Types of Fluid Flow in Fluid Mechanics

By Aina Parasher|Updated : August 7th, 2022

Types of Fluid Flow are the detailed categorization of various fluid flows that exist in nature. In this, we define fluid flow on various properties such as velocity change, pressure drop, density variation, routes, etc. Fluid Flow is a branch of fluid mechanics that deals with fluids. It involves the movement of fluid under the influence of unequal forces. As long as unbalanced forces are applied, this motion will persist. There are six different types of fluid flow in Fluid Mechanics.

Before we get into the specifics of the various types of flow in fluid mechanics, it's important first to understand fluid. A fluid is a liquid, gas, or other material that constantly deforms (flows) due to applied shear stress or external force. They have a zero shear modulus, or in other words, they can't resist any shear stress. Although the term fluid encompasses both the liquid and gas phases, its definition differs depending on the field of study. Let us now discuss the different types of fluid flow in Fluid Mechanics.

What is Fluid Flow?

Fluid Flow is a part of fluid mechanics that deals with the dynamics of fluids. The motion of a fluid subjected to imbalanced forces is the subject of this phenomenon. As long as unbalanced pressures are applied, this motion will continue. Let's take a closer look at the various types of fluid flow.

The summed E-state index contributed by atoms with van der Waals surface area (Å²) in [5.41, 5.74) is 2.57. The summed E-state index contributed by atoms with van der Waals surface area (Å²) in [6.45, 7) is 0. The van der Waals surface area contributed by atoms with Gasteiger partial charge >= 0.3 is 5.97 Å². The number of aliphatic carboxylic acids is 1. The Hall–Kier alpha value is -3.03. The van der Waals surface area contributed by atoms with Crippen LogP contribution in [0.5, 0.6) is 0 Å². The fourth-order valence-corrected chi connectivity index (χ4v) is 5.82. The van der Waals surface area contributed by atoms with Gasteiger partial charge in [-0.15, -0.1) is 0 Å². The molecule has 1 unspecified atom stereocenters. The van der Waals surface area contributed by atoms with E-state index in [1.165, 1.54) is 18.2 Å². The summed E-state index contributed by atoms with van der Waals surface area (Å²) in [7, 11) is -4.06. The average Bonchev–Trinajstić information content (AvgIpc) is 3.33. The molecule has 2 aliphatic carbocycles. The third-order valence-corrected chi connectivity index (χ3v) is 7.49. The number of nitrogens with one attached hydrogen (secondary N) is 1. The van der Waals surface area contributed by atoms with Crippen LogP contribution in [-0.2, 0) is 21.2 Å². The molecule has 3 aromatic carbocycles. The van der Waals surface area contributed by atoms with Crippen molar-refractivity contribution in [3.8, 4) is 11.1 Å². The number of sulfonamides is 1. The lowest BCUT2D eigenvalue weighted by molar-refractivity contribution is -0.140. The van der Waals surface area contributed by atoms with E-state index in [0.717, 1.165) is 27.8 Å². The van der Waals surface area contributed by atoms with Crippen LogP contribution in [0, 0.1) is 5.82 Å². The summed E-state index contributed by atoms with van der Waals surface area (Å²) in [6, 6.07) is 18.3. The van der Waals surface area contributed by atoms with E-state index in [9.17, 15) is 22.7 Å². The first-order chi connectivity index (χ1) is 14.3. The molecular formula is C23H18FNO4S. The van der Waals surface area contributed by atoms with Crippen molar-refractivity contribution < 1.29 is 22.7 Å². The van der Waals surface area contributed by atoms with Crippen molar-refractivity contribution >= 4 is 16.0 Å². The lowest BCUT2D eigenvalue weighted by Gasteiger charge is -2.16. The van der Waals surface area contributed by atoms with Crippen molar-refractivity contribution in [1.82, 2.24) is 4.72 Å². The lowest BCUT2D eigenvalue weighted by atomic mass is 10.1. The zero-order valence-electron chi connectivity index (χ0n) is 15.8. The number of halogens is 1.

There are five types of fluids that have been identified: Ideal fluid, Real fluid, Newtonian fluid, Non-Newtonian fluid, and Ideal plastic fluid. Fluid analysis can be done in two ways.

  • Lagrangian Approach: In this method, a single fluid particle is selected, and its behavior is examined in several areas (with respect to space).
  • Eulerian Approach: This method involves taking a segment of space and analyzing the behavior of fluid particles traveling through it at a different time. This method is mostly used in Fluid Mechanics [With Regard to Time].

What are the Types of Fluid Flow?

Liquids, gases, and plasmas are examples of fluids that are one of the phases of matter. Fluids, according to one scientific definition, are substances with zero shear modulus or, to put it another way, substances that cannot resist the shear force applied to them.

The six different types of fluid flow are:

  • Steady and Unsteady
  • Uniform and Non-Uniform
  • Laminar and Turbulent
  • Compressible and In-compressible
  • Rotational and Irrotational
  • One, Two, and Three -dimensional Fluid Flow

Steady and Unsteady Fluid Flow

The term "steady flow" refers to a flow in which the fluid characteristics at a given point, such as velocity, pressure, density, and so on, do not fluctuate over time.

(δV/δT)x0,y0,z0= 0,(δP/δT)x0,y0,z0= 0,(δρ/δT)x0,y0,z0= 0

Unsteady flow is defined as a flow in which the fluid parameters at a given point change with time, such as velocity, density, and pressure.

(δV/δT)x0,y0,z0≠0,(δρ/δT)x0,y0,z0≠0

Uniform and Non-uniform Fluid Flow

This uniform fluid flow is described as a flow in which the velocity does not change about space at any given moment (i.e., length of the flow's direction).

(δV/δs)t=constant= 0

Non-uniform types of fluid flow are described as a type of fluid flow in which the velocity fluctuates about space at any given time (i.e., length of the flow's direction).

(δV/δs)t=constant≠ 0

Laminar and Turbulent Fluid Flow

Fluid particles move along well-defined routes or straight and parallel streamlines in this form of fluid flow. As a result, the particles move in laminas or layers, smoothly gliding over the next layer. This type of fluid flow is also known as viscous flow or streamline flow.